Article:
Tue Jan 22, 2013, 05:42 AM
HiPointDem (20,729 posts)
So what do you get for a million-dollar "premium partner" inaugural "package"?
2 tickets to a benefactors reception
invitation to finance committee 'road ahead' meeting
2 tickets to children's concert
2 tickets to co-chairs' reception
4 tickets to candlelight celebration
invitation to VIP reception at candlelight celebration (PIC* donors only)
2 reserved bleacher seats at inaugural parade
4 tickets to inaugural ball
*PIC = presidential inaugural committee
President Barack Obama’s decision to collect unlimited corporate cash for his inauguration, and to disclose less about donors than he did four years ago, has triggered broad speculation about what he really plans to do with the money. Theories range from the claim that Obama is getting a jump-start on funding his presidential library to conjecture that leftover campaign cash will prop up his grass-roots organizing operation...
Any one of those theories could be true, given that inaugural festivities operate largely outside campaign finance rules. There are effectively no restrictions on what Obama may do with leftover inauguration funds, and no requirements that he publicly report how any of the money is actually spent.
The Federal Election Commission requires full disclosure of all inaugural donors, though the reporting deadline is not until three months after the event. But while donations must be disclosed, expenditures need not be.
Four years ago, Obama voluntarily imposed a ban on corporate inaugural funds and set a $50,000 cap on individual donations. His inaugural committee also released the names of donors and their occupations and addresses well in advance.
This time, the president is accepting unlimited corporate funds, and donors in the $75,000 to $1 million range are being rewarded with exclusive concerts, parties and reserved seating. The Presidential Inaugural Committee has posted a bare-bones list of “benefactors” on its website, but it does not include titles or addresses. Contributions from lobbyists and political action committees remain banned, as are donations from corporations that received funding from the government’s Troubled Asset Relief Program but have not yet repaid it.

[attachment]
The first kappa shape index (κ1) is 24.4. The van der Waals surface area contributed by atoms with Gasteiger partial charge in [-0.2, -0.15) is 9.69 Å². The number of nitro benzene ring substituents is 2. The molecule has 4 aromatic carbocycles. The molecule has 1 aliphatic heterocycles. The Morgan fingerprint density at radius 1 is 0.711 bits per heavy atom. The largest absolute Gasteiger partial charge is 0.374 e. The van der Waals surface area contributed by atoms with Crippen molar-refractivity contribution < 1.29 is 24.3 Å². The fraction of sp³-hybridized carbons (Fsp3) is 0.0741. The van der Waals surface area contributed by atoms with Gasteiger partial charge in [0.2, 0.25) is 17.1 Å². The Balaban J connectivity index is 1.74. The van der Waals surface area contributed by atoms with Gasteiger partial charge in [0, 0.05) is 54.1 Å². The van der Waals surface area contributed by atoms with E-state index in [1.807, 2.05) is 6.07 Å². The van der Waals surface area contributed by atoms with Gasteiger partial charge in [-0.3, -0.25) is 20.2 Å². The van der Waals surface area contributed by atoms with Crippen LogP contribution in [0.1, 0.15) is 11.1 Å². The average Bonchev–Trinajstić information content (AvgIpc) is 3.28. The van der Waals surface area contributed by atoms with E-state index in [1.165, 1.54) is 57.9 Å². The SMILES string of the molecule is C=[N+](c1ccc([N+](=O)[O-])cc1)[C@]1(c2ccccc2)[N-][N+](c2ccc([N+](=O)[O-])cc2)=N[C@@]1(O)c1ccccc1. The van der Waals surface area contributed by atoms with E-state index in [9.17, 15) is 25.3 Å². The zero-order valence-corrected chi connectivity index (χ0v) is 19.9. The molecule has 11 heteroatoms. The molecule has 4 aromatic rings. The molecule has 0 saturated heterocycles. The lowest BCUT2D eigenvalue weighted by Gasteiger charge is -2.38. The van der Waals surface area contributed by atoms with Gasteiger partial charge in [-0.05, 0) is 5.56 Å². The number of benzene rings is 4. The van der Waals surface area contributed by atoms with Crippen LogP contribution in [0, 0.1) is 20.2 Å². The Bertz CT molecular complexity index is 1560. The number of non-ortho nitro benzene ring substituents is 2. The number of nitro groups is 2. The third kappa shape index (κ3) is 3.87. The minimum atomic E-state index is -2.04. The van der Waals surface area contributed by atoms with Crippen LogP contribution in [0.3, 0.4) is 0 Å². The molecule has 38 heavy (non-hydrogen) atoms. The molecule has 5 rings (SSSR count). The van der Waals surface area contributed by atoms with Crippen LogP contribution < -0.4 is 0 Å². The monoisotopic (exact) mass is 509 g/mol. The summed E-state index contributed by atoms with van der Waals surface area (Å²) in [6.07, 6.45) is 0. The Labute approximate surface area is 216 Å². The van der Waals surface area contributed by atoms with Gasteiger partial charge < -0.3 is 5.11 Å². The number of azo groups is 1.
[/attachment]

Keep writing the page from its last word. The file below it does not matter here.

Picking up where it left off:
4 replies, 701 views
Always highlight: 10 newest replies | Replies posted after I mark a forum
Replies to this discussion thread
Response to HiPointDem (Original post)
Tue Jan 22, 2013, 06:08 AM
xchrom (108,903 posts)
2. exxon mobile donates 260,000 to inauguration
President Barack Obama will be publicly sworn in today—on Martin Luther King Jr. Day—to serve his second term as the 44th President of the United States.
Today is also the three-year anniversary of Citizens United v. FEC, a U.S. Supreme Court ruling that - in a 5-4 decision - deemed that corporations are "people" under the law. Former U.S. Sen. Russ Feingold (D-WI) - who now runs Progressives United (a rhetorical spin-off of Citizens United) - said in Feb. 2012 that the decision "opened floodgates of corruption" in the U.S. political system.
Unlike for his first Inauguration, Obama has chosen to allow unlimited corporate contributions to fill the fund-raising coffers of the entity legally known as the Presidential Inaugural Committee. Last time around the block, Obama refused corporate contributions for the Inauguration Ceremony as “a commitment to change business as usual in Washington.”
But not this time. With a fundraising goal of $50 million in its sights, the Obama Administration has "opened floodgates" itself for corporate influence-peddling at the 57th Inaugural Ceremony.